Who won the PCH drawing today?
Dave Sayer of the Publishers Clearing House Prize Patrol congratulates $1 million prize winner Steavin Kratzman of Barton Lake on Tuesday afternoon.
Who won Publishers Clearing House in February 2021?
UXBRIDGE — It’s not every day that someone comes to your door to present you with a $15,000 check. But that’s what happened to Lillian Trottier on Tuesday afternoon, as she was the winner of one of Publishers Clearing House’s cash prize sweepstakes.
Who won PCH 2 28?
The Publishers Clearing House on Sunday, Feb. 28, awarded Tamar one of the biggest prizes of the year – $5,000 a week for life, and then after that, $5,000 a week for life to a beneficiary of Tamar’s choosing. John Wyllie From White City, Ore.
Who won the $5000 a week for life PCH?
PCH Publishers Clearing House – $5,000 A Week “Forever” Winner: Tamar V.! | Facebook.
Who won $5000 a week for life 2021?
Donald Zayas, 66, claimed a top prize from the $5,000 A Week For Life scratch-off, Florida Lottery announced Wednesday.
Who won the Publishers Clearing House April 30 2021?
After returning from shopping at Costco, Kat McGunagle is overjoyed when Howie Guja, of the Publishers Clearing House Prize Patrol, approaches to award her and her husband, William, a $1 million dollar prize, Friday, April 30, 2021, in Spokane.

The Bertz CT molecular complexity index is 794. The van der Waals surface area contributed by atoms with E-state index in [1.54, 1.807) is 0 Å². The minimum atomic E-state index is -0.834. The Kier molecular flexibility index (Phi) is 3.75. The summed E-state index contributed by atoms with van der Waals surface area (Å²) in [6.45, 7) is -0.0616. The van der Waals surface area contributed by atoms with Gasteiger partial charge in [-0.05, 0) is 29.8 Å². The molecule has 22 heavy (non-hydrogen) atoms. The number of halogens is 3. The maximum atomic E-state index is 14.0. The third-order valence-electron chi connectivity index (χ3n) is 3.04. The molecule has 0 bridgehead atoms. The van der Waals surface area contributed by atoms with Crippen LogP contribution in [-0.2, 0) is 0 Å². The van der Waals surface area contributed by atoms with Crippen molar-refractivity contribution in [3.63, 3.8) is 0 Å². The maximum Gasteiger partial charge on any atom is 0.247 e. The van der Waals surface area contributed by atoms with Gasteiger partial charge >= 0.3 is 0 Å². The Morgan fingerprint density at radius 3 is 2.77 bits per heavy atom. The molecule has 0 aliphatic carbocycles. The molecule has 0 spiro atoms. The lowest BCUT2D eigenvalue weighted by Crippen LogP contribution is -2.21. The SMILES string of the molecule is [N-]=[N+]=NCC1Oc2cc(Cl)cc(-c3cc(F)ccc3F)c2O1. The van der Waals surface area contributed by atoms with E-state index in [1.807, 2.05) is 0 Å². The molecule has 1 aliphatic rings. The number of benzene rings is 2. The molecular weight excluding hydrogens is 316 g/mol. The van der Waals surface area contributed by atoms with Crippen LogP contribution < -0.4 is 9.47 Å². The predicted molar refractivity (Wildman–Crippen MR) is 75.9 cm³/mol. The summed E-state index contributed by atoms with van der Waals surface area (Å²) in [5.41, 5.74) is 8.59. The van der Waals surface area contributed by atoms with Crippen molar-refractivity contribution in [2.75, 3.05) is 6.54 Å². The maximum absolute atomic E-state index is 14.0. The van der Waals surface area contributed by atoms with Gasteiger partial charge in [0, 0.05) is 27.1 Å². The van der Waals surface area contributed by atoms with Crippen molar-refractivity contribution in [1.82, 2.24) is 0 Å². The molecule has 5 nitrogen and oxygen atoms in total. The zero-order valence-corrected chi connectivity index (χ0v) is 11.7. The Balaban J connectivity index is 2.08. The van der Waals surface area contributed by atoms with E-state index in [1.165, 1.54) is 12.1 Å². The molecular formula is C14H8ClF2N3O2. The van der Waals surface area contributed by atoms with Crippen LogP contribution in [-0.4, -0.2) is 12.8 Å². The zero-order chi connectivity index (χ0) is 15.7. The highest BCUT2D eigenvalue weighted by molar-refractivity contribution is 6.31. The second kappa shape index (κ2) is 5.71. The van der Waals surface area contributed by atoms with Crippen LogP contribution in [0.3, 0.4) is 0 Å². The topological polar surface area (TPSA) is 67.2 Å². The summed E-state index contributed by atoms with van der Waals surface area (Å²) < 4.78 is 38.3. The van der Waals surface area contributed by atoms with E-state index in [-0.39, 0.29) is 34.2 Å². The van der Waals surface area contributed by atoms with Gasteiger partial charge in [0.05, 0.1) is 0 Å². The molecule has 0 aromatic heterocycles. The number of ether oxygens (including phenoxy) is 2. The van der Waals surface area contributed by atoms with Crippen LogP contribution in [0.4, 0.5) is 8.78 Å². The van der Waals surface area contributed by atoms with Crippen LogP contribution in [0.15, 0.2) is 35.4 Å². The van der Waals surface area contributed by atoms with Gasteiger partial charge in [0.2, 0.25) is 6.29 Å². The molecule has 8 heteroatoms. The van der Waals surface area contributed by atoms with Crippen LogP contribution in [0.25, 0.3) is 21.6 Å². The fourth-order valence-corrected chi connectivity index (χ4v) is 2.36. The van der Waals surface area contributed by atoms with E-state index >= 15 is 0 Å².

How does PCH 5000 a week work?
Prize will be paid as follows: If the matching winning number for Giveaway No. 19000 is assigned to a timely entrant from this promotion, the winner will receive $5,000.00 A-Week-For-Life. The prize will be paid for life to the winner and thereafter to one other natural person designated by the winner.
Do you have to pay taxes on Publishers Clearing House winnings?
Yes, it’s true. Generally, the U.S. federal government taxes prizes, awards, sweepstakes, raffle and lottery winnings, and other similar types of income as ordinary income, no matter the amount. This is true even if you did not make any effort to enter in to the running for the prize.
Does PCH take taxes?
Cash prizes generally have 24% withheld for federal income taxes, although winners may owe more at tax time, depending on their other income. For noncash prizes, winners must pay taxes based on the value of the goods received.